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They were very popular some years ago and fine if you pre drill a guide hole for the screw to fit into. Make sure the guide hole is wide enough to accommodate the center part of the screw so that the threaded part can cut into the mounting material. 

The downsideof using ST screws is that unless the guide hole is not central to the engine mounting hole then there is a real risk of breaking the engine mount lug.

Provide you get the ST screws central to the engine mounting holes then they will perfectly fine and in my experience have never come loose .

Personally I now drill and tap a thread in a mount or use cap screws and bolts but that's just my choice. 

 

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I've found that even M4 threaded holes in a plastic engine mount will strip after a few tightenings. Self tappers have a much coarser thread which suits softer materials better.

If you use machine screws then you would be advised to use a nut, the problem is that the underside of most plastic engine mounts are tapered which doesn't allow it to be tightened properly without first creating a flat.

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Depending on the mount, I think self tappers are fine, especially into the glass filled nylon mounts with the wedge shaped arms. The only proviso is that I try not to remove said screws once they are in. If I need to adjust anything significantly, I'd rather spend a few quid on a new mount than risk redrilling etc.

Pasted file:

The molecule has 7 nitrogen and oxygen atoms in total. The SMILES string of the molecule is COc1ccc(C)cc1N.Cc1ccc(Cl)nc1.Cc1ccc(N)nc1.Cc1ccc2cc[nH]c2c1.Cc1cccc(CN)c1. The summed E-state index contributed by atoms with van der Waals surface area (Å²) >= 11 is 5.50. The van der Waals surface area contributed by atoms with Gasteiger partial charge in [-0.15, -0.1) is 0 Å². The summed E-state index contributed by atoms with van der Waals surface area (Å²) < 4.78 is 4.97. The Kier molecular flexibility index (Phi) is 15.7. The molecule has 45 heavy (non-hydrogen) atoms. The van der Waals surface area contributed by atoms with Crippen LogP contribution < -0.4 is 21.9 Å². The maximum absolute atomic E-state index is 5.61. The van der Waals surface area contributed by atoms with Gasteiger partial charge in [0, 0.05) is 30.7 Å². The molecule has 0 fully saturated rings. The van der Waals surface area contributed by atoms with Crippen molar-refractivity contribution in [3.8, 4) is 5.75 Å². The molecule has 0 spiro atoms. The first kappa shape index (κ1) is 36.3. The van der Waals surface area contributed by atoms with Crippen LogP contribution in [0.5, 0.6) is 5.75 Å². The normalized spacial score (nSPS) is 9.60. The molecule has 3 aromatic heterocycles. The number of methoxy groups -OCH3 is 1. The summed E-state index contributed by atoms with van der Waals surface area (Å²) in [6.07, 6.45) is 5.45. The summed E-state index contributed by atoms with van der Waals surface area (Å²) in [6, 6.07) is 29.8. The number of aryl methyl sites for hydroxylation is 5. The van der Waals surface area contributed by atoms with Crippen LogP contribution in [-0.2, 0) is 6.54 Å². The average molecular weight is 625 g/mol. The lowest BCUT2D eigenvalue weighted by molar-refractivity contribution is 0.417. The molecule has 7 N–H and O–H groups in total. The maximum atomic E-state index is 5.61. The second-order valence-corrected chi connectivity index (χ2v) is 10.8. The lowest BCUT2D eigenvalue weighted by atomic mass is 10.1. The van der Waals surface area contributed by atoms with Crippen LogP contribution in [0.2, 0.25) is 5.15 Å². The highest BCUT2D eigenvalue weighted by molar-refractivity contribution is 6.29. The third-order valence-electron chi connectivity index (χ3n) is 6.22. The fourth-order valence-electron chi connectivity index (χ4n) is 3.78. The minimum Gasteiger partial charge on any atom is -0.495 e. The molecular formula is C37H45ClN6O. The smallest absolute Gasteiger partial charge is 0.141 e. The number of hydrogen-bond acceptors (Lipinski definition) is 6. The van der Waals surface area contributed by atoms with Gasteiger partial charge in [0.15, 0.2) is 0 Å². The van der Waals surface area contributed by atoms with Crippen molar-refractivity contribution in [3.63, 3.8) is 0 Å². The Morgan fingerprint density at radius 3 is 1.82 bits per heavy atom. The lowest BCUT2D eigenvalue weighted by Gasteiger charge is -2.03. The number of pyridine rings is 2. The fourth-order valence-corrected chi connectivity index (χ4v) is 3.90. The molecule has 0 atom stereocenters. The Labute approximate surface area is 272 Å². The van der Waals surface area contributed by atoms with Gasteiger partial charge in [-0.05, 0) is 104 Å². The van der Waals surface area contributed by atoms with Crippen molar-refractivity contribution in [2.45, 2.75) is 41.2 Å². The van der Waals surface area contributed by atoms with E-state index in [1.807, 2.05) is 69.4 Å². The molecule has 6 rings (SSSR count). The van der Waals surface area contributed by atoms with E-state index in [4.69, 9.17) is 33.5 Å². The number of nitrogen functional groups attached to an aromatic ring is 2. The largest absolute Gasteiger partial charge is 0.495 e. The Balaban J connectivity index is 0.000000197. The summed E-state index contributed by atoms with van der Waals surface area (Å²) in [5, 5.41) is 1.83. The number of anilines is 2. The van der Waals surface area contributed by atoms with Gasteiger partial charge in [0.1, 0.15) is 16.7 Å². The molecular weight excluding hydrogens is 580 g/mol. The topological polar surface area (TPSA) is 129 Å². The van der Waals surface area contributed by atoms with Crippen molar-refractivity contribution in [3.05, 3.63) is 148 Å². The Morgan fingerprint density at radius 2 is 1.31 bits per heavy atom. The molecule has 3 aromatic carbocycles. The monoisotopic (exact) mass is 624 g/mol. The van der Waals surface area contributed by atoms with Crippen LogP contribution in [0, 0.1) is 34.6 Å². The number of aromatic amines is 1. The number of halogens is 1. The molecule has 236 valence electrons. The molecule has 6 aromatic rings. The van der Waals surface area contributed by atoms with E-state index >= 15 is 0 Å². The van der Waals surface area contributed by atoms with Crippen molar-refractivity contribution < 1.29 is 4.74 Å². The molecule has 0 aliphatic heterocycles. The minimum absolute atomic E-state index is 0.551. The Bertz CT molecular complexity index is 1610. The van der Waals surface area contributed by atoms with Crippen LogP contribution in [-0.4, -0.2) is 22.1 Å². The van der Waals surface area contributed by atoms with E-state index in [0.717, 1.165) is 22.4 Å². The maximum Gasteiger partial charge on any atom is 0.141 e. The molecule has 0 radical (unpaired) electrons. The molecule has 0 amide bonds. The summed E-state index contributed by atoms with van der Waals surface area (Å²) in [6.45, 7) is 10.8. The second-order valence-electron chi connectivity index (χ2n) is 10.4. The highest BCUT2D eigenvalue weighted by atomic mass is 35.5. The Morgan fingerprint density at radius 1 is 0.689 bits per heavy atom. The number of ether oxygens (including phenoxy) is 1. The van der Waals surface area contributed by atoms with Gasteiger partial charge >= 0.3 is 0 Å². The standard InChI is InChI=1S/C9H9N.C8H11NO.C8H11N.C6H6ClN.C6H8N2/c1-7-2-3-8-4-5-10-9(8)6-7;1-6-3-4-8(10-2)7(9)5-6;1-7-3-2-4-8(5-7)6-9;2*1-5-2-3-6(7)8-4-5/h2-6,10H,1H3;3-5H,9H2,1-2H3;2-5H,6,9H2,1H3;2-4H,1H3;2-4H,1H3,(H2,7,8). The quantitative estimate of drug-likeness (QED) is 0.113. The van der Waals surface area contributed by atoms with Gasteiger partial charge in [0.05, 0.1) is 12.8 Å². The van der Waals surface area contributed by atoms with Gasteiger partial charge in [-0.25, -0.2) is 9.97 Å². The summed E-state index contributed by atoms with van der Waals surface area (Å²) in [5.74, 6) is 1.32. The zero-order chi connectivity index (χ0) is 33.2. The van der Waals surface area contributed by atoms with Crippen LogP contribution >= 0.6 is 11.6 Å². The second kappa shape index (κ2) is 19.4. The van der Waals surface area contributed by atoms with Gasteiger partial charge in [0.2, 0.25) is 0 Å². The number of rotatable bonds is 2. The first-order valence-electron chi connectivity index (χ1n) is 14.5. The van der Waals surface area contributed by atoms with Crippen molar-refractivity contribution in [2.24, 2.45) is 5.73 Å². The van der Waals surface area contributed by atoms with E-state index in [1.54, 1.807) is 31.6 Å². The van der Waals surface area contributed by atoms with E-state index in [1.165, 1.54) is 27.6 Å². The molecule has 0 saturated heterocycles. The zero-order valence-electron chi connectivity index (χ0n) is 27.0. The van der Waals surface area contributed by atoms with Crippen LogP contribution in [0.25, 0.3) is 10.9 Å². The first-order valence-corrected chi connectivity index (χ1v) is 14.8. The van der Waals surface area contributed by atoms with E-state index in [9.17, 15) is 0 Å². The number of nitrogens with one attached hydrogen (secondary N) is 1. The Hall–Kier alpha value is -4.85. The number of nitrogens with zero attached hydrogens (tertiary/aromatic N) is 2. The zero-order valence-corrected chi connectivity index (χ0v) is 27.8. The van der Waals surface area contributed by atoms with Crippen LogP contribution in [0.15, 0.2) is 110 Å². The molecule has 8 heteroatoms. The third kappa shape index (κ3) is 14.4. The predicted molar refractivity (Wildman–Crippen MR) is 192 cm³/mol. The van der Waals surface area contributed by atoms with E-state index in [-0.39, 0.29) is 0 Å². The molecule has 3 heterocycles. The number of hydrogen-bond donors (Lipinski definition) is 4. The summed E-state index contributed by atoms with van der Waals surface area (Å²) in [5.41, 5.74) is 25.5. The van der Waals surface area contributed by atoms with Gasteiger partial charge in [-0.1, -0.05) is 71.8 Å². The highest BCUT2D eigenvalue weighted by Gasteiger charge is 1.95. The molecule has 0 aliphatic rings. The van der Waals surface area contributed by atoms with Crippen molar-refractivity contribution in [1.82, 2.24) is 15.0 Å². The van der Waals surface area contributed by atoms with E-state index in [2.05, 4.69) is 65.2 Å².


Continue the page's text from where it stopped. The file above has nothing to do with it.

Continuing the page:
Always machine screws and tee nuts or nylocs for fixing the mount to the firewall however! 

 

 

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IMO it's the fit in the engine mounting lugs that is important (3mm for an OS 46LA?), a ST is not necessarily going to be the correct diameter plus the surface of the ST in contact with the lugs is going to be less than a machine screw (if it's a fully threaded one).

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I hadn't thought about it in that way Ron. Interesting. Maybe tapping a thread into the nylon mount would work, otherwise on some mounts, fitting a nut isn't very straightforward, at least to me, as the underside of the mount arms isn't flat. Perhaps I'm being dense. 

 

 

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@Matt Carltonyou can always put the machine screw in from the bottom of the mount with the nylocs washered against the engine lugs. If you can’t get at the heads then use slotted heads and solder a wire between 2 of the bolts.

 

@Nigel Rthread contact is relevant, a bolt that is too small will allow movement which will cause elongation of the lug holes.

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The clamping force should allow no movement, as i understand it.

 

You're saying the bolt is not clamping, or only partially clamping,  and is only restricting movement because the lug contacts the thread?

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loads of Irvine 53's (I miss them ?) over 10+ years, all ST using 3.5m OD with a pilot hole and a washer under the head = never had one work loose or move.

When I have used cap heads with nuts on a tapered underside, I have just used a drum sanding disc to create a flat and radius to prevent a stress point. ( as JS1 mentioned)

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